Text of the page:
This is a guest post by Sara Shepard, author of the Pretty Little Liars series and upcoming series The Amateurs.
It’s funny to think that the world was very different ten years ago when I launched my first YA book series, Pretty Little Liars, but it was. First off, I barely had a book launch for the series. I went to two bookstores, one of them in my hometown—and my mother walked through Barnes & Noble, trying to drag teenagers to the chairs set up, saying, “My daughter wrote a book. You’d really like it!”
Unsure of how I could make a name for myself, I created a MySpace page. I went to Meg Cabot’s and Stephanie Meyer’s MySpace pages and tried to poach their friends. (Sorry, guys.) It worked—or something worked—and Pretty Little Liars gained a steady, faithful readership long before the TV show debuted.
Between then and now, I’ve written 18 books for the series, six books for the Lying Game series, two for Perfectionists, three standalone novels, and developed my new series, The Amateurs. If you’re playing along, that’s 30 books in 10 years. During this time I also moved across the country, went through a divorce, moved across the state, and had two children. People do more than this in 10 years, but I name all these things because this left me little time to stay up-to-date on what was happening on the YA scene, much less on the ins and outs of social media. In some ways, I think that my MySpace days were the only time I was really ahead of the curve—and I had no idea what I was doing.
These days, with the YA field so crowded with amazing works, writers, and ideas, it’s tantamount to stay informed and plugged in. I was fortunate enough to have the power of PLL on TV to raise awareness for the PLL book series, but when it came to launching a new series, I thought the power of PLL would carry me through. But guess what? It didn’t. What I realized is that I hadn’t put in any work to get the book out there and books don’t become visible by magic.
That’s when it hit me: I needed to go back to my scrappy MySpace roots, back when I was a debut. It’s a whole new generation of YA readers today, people who want connection, conversation, and relevance. Now, I’m preparing to launch my new book series with Freeform (Disney/Hyperion), The Amateurs, and I’m taking nothing for granted.
That’s the secret—as an author, you can’t take anything for granted. It’s about finding your readers—and new readers—and remaining dedicated to them. Here are some social strategies I’m using for (hopefully!) second-term success.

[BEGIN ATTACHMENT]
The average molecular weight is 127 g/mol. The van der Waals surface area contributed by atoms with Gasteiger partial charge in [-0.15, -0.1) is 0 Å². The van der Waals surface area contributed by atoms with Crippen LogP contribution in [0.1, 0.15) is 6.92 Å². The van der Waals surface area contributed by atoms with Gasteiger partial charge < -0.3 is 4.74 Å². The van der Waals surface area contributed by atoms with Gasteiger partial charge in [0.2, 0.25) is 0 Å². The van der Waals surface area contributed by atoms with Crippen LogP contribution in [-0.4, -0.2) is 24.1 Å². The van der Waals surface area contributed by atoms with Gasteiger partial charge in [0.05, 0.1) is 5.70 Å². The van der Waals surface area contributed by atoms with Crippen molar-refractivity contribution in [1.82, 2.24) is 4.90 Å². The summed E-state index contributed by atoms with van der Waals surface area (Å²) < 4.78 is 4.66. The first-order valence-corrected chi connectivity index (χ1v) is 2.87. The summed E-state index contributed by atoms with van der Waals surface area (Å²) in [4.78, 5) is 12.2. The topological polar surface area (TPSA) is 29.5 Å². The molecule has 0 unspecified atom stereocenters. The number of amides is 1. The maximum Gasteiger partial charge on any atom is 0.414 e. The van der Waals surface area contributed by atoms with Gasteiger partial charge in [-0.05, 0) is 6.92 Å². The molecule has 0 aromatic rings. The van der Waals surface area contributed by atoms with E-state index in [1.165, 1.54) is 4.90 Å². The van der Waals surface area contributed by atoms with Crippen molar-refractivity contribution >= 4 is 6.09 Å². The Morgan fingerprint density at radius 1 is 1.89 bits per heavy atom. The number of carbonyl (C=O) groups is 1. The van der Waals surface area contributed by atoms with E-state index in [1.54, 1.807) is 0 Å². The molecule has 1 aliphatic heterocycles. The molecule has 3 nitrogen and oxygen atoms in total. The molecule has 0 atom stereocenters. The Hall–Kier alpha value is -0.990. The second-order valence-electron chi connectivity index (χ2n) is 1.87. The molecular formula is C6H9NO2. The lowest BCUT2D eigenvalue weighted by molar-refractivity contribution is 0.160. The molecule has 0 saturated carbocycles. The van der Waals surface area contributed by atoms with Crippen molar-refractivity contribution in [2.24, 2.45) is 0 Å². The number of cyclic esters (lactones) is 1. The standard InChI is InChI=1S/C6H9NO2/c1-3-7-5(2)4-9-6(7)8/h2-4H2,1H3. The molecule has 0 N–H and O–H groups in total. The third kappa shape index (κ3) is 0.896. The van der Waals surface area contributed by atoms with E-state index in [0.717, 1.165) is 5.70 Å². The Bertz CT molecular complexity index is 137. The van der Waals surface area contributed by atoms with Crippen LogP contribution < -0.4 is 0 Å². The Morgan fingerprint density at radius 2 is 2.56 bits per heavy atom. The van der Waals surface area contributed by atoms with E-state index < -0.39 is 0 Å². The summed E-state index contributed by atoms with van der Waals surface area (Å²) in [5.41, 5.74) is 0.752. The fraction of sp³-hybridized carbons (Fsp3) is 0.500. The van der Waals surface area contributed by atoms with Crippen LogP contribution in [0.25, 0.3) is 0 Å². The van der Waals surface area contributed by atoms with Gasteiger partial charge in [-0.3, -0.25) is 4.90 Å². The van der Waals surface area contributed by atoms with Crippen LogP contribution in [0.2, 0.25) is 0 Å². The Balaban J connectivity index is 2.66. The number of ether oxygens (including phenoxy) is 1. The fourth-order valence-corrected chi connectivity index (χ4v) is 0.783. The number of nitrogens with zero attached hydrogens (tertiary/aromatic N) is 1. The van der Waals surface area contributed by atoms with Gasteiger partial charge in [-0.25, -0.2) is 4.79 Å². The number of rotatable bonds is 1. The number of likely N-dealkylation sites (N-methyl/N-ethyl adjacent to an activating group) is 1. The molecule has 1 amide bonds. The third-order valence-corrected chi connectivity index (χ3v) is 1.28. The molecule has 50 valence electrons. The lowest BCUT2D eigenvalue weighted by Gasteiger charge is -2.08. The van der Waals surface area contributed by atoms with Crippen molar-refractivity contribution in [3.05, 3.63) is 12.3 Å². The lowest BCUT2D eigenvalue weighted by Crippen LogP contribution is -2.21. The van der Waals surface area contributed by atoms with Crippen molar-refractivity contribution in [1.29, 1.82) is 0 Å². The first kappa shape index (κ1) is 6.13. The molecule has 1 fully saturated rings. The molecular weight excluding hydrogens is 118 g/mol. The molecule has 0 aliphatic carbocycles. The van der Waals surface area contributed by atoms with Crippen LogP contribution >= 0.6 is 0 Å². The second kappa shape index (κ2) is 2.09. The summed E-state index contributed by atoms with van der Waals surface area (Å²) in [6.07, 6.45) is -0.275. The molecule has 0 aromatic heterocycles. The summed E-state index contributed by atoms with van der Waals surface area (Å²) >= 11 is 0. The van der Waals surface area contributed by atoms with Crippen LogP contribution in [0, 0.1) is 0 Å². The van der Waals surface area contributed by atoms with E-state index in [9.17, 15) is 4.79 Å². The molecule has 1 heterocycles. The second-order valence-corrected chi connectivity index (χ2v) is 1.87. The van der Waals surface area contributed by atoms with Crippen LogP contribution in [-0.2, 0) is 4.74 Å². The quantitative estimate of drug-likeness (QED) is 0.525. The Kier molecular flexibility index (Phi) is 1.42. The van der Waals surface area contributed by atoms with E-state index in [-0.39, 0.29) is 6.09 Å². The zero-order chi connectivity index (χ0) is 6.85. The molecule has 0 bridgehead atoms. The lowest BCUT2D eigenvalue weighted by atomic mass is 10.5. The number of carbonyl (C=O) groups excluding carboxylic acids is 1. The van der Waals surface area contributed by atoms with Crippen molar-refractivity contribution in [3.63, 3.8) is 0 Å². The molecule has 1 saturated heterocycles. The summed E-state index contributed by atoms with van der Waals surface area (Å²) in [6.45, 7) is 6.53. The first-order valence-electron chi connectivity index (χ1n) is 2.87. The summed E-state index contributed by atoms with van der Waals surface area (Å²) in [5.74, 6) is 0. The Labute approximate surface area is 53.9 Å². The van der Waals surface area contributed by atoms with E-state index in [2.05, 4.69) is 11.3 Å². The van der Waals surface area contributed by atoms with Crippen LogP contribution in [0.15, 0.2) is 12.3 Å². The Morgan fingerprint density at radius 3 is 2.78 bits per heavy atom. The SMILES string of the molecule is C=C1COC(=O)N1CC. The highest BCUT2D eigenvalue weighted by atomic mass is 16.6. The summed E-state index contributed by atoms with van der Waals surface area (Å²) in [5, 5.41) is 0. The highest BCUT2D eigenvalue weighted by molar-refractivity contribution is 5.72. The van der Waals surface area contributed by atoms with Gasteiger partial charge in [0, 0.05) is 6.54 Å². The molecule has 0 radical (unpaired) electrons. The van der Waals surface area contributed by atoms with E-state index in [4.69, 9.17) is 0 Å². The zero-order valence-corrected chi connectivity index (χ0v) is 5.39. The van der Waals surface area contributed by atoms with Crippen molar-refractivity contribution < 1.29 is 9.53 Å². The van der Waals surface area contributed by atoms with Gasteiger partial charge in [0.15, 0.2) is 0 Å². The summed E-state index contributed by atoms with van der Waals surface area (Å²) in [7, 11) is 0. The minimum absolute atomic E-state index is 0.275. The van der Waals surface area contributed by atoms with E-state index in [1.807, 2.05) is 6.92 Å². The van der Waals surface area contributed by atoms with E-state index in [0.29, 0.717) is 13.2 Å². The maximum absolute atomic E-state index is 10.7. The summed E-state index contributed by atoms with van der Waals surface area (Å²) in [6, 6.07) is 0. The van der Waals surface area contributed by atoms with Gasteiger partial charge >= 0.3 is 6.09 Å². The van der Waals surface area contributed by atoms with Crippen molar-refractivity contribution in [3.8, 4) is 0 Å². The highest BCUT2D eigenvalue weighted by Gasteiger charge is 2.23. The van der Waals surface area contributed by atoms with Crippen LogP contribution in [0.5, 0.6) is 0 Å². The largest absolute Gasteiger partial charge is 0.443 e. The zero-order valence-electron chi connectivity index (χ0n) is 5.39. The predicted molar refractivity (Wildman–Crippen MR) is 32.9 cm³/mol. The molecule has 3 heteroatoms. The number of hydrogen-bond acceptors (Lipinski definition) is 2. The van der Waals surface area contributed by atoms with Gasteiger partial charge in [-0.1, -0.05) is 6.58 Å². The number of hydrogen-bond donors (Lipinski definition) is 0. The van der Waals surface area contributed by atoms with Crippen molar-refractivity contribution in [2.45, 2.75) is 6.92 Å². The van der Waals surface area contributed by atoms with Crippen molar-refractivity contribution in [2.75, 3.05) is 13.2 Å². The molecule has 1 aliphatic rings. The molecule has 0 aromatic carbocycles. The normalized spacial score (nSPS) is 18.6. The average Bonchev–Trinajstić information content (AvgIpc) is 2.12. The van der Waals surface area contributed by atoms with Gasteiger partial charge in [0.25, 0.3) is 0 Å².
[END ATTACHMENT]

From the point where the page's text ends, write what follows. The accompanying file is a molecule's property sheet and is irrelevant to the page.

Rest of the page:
It’s All About the Pitch
Readers fell in love with PLL, so I figured they wanted something similar yet different to what PLL was. It’s where I started in thinking about The Amateurs—a series full of mystery and soap, but with a different formula. The characters in the new book are often very damaged, far worse than those in PLL. I also brought in two male POVs to shake things up. The story also has a huge twist at the end. I used these hooks to entice new readers when talking about the series on Twitter, Instagram, Snapchat, whatever. I want to make sure people know they’re not going to be reading a Pretty Little Liars part 19. This is something new, but they’ll love the world just as much.
Support Your (Online) Reviewers
Bookstagrammers, Booktubers, and book bloggers make a huge difference. It’s so wonderful to see the passion in these readers—they’re gushing about books they love in the same way I would have as a teenager/young adult. Connecting with them, reminding them how much they matter—that’s huge for a new series. Almost more important than getting a mention in a magazine. (There. I said it.)
Keep Your Friends Close
On social media, YA authors celebrate other YA authors. I’ve always known this—since I started out, the YA community has been small, tight, and supportive. Only now, since so many people don’t live in New York City (including me), so much of the YA author-to-author love is communicated online. And as weird as it is, fans love to see authors communicating on social. It’s like a peek into a world book lovers have been long fascinated with. (Think about the famous letters between Virginia Woolf and Vita Sackville-West, Anais Nin and Henry Miller, and Sylvia Plath’s miserable letters home.)
I see it like this: I get to communicate with a friend I know in the business/ support someone’s book birthday/ write a shout-out to someone new I admire… and fans get to see what writers talk about when we’re not, well, writing books.
Make New Friends, Too
Something else I’ve noticed is that when you follow a fan on a social site, it makes their day. This summer, I wanted to expand my Instagram account, but I wasn’t really sure how to do it. So I decided to follow all the PLL (TV) fan pages (again, I realize how fortunate I am here to have this built-in following. It is because of a lot of hard work on the show’s part for sure.). I can’t tell you how many reposts I saw of screenshots showing simply that I’d followed people.
If you’re an author, and you connect with a reader, the reader will be thrilled if you follow them. Know why? Their posts show up in your feed now, which makes you more likely to get a peek into their world. (Which is often a lot of fun!) When I started out on social, I followed very few people because I didn’t want a clogged feed. But then I realized: that’s not why I want social media. It’s about connecting. Supporting. Saying to everybody, “Your posts are awesome, too. We’re all awesome!” And, of course, we all are.